Following each legislative session, the Texas Lieutenant Governor and Speaker of the House assign interim charges for corresponding committees to study topics and develop strategic plans to guide future policymaking in the Texas Legislature. Recently, the Texas House received interim charges and committees will soon begin holding hearings to monitor the implementation of legislation passed during recent sessions, gather input from interested parties and citizens, and make policy recommendations for next session.
Given the recent release of interim charges, my subsequent columns will examine some of the issues important to our region that will be studied by each of our House committees over the coming months.
With that, our first committee will be the House Committee on Agriculture & Livestock.
House Interim Charge: Agriculture & Livestock
The House Committee on Agriculture & Livestock has jurisdiction over various agricultural matters ranging from livestock production to the vitality of our forest and wood products industry. This Committee also oversees a number of boards and state agencies, including the Texas Department of Agriculture (TDA), Texas A&M Forest Service, and the State Soil and Water Conservation Board, just to name a few. Like many other committees, the House Committee on Agriculture & Livestock will spend time over the interim monitoring the agencies and programs under its jurisdiction that are responsible for ensuring the implementation of legislation passed during the 87th Legislature is working as intended.
Specifically, the Speaker has asked members of this Committee to monitor the implementation of HB 2089 and two budget riders, which serve to direct funding for specific purposes in the state budget. HB 2089 establishes an early plant pest detection and surveillance system through cooperative agreements with TDA and universities in the state. I am confident this system will benefit Texas agriculture as we work to combat plant pests and diseases.
The first rider directs TDA to conduct a study in determining methods to increase the number of grocery stores in areas of this state where access to fresh food and produce is scarce. Not every Texan has direct access to grocery stores, and I am hopeful this study will lead to potential policy changes that address this issue. The second rider allocates funding to TDA and Texas A&M AgriLife Extension Service to research and develop further methods of feral hog control, including a feral hog toxicant that has been approved by the U.S. Environmental Protection Agency but is not yet available in Texas. If the study proves successful, Texas landowners will have access to an additional tool to deal with feral hogs that continue to wreak havoc on landowners.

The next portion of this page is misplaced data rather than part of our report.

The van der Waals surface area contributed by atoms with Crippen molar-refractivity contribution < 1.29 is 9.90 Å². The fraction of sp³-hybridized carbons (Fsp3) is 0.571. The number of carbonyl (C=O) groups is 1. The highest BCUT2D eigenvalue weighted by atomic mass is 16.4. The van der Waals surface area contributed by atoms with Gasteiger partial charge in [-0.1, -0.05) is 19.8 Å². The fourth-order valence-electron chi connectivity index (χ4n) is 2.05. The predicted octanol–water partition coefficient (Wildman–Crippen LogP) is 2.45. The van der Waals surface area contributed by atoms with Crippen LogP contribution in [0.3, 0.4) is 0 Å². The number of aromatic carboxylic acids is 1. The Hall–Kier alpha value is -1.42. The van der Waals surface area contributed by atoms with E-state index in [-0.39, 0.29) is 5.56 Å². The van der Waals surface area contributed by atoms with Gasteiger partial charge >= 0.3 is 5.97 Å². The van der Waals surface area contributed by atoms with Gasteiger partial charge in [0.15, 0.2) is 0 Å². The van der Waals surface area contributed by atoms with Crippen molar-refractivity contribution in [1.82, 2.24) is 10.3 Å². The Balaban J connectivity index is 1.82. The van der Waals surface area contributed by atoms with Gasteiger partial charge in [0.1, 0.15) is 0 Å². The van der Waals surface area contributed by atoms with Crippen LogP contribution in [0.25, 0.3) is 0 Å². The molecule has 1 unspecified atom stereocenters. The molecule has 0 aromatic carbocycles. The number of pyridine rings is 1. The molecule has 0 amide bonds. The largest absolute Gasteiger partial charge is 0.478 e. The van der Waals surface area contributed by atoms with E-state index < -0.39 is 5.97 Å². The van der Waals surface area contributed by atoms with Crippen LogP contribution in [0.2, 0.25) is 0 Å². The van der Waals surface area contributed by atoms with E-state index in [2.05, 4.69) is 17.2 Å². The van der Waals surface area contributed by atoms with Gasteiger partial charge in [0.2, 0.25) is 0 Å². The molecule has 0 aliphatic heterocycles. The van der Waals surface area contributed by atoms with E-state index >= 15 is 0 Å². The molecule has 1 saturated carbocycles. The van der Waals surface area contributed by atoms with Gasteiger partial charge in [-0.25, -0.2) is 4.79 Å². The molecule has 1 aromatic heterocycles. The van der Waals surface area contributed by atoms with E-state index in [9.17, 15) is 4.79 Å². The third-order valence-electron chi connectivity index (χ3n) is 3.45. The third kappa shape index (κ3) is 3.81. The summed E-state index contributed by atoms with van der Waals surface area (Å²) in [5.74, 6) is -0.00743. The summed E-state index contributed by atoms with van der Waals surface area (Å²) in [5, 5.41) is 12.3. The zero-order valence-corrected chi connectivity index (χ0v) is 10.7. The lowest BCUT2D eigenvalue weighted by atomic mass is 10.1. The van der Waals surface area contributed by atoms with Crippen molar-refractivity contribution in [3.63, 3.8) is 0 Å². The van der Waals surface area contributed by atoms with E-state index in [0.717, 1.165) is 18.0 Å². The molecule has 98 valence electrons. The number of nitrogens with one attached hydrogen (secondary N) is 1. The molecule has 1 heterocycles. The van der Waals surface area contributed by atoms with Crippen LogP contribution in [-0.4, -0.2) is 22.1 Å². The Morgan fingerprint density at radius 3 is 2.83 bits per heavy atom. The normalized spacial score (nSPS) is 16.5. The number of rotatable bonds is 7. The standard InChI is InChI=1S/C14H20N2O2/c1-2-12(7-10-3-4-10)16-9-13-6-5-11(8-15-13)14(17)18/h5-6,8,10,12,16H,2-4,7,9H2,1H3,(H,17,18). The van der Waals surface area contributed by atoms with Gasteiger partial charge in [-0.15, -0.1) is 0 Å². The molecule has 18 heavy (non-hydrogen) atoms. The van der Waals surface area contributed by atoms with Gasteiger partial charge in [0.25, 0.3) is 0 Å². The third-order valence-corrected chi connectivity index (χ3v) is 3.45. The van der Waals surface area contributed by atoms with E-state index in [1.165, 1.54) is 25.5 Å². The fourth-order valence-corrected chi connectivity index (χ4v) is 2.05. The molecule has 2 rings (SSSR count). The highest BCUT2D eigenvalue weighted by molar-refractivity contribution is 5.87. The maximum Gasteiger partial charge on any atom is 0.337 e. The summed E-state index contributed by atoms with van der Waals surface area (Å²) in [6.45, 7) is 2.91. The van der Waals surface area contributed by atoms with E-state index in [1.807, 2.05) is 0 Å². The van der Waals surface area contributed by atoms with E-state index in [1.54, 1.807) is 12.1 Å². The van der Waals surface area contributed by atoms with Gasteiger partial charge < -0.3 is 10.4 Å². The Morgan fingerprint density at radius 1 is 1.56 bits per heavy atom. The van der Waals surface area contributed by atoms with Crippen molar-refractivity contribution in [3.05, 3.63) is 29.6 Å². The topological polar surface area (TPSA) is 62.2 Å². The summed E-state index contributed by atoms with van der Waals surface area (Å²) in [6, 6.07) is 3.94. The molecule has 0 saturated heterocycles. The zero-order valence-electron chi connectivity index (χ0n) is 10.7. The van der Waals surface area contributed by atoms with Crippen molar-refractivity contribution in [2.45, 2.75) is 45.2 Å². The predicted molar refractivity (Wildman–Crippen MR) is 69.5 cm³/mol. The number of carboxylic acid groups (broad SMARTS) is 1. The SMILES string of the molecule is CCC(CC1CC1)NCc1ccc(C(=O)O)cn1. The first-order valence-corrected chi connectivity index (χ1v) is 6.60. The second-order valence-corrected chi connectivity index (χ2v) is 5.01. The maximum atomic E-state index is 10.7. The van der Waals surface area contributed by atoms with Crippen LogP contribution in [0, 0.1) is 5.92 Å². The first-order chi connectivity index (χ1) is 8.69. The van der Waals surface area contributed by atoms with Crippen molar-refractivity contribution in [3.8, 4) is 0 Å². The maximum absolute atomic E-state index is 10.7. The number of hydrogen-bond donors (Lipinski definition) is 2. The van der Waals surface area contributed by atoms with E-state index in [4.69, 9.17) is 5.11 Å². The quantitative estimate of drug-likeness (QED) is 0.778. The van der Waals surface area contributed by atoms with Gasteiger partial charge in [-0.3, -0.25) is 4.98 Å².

The Committee has also been charged with studying the state’s agriculture industry and its access to available capital through loans, grants, and other sources to determine how TDA can better inform farmers and agricultural producers on opportunities to access additional capital to support their operations. The Agriculture and Livestock Committee members will also study agricultural operations and the impact of governmental and regulatory requirements and make recommendations to facilitate and encourage agricultural and dairy production in the state. I believe this is an important step to removing unnecessary regulation that might impede or prohibit an activity that is a normally considered an acceptable agricultural practice, while also establishing a more efficient regulatory environment to attract more professionals to the industry.
As always, please do not hesitate to contact my office if we can help you in any way. My district office may be reached at (936) 634-2762. Additionally, I welcome you to follow along on my Official Facebook Page, where I will be posting regular updates on what’s happening in your State Capitol and sharing information that could be useful to you and your family: https://www.facebook.com/RepTrentAshby/